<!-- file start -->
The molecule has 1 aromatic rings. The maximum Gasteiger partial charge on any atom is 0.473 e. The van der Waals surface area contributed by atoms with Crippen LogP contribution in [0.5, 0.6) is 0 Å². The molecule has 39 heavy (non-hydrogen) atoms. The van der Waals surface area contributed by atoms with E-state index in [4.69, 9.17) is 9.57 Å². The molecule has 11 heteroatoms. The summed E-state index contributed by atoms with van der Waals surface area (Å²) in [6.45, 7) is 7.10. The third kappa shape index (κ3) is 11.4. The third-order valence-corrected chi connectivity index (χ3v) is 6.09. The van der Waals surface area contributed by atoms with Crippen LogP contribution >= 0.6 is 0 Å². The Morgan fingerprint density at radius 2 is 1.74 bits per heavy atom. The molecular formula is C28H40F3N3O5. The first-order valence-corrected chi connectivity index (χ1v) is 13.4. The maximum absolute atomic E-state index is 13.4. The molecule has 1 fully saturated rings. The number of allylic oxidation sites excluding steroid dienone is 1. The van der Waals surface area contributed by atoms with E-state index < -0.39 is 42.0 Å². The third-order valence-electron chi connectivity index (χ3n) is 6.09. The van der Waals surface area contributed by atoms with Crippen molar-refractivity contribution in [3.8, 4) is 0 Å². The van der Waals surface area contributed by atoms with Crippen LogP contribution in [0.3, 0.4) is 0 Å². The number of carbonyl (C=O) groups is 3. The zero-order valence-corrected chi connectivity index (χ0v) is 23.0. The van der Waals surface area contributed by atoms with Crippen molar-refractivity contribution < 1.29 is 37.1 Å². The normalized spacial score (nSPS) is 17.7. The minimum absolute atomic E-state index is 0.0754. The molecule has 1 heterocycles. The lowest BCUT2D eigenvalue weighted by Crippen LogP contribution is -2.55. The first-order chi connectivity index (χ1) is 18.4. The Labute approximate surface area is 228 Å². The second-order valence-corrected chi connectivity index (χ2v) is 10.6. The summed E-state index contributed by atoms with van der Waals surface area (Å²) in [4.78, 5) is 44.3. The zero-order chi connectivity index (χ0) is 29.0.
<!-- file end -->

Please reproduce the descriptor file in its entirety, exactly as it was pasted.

The molecule has 1 aromatic rings. The maximum Gasteiger partial charge on any atom is 0.473 e. The van der Waals surface area contributed by atoms with Crippen LogP contribution in [0.5, 0.6) is 0 Å². The molecule has 39 heavy (non-hydrogen) atoms. The van der Waals surface area contributed by atoms with E-state index in [4.69, 9.17) is 9.57 Å². The molecule has 11 heteroatoms. The summed E-state index contributed by atoms with van der Waals surface area (Å²) in [6.45, 7) is 7.10. The third kappa shape index (κ3) is 11.4. The third-order valence-corrected chi connectivity index (χ3v) is 6.09. The van der Waals surface area contributed by atoms with Crippen LogP contribution >= 0.6 is 0 Å². The Morgan fingerprint density at radius 2 is 1.74 bits per heavy atom. The molecular formula is C28H40F3N3O5. The first-order valence-corrected chi connectivity index (χ1v) is 13.4. The maximum absolute atomic E-state index is 13.4. The molecule has 1 fully saturated rings. The number of allylic oxidation sites excluding steroid dienone is 1. The van der Waals surface area contributed by atoms with E-state index < -0.39 is 42.0 Å². The third-order valence-electron chi connectivity index (χ3n) is 6.09. The van der Waals surface area contributed by atoms with Crippen molar-refractivity contribution in [3.8, 4) is 0 Å². The van der Waals surface area contributed by atoms with Crippen LogP contribution in [0.3, 0.4) is 0 Å². The number of carbonyl (C=O) groups is 3. The zero-order valence-corrected chi connectivity index (χ0v) is 23.0. The van der Waals surface area contributed by atoms with Crippen molar-refractivity contribution < 1.29 is 37.1 Å². The normalized spacial score (nSPS) is 17.7. The minimum absolute atomic E-state index is 0.0754. The molecule has 1 heterocycles. The lowest BCUT2D eigenvalue weighted by Crippen LogP contribution is -2.55. The first-order chi connectivity index (χ1) is 18.4. The Labute approximate surface area is 228 Å². The second-order valence-corrected chi connectivity index (χ2v) is 10.6. The summed E-state index contributed by atoms with van der Waals surface area (Å²) in [4.78, 5) is 44.3. The zero-order chi connectivity index (χ0) is 29.0.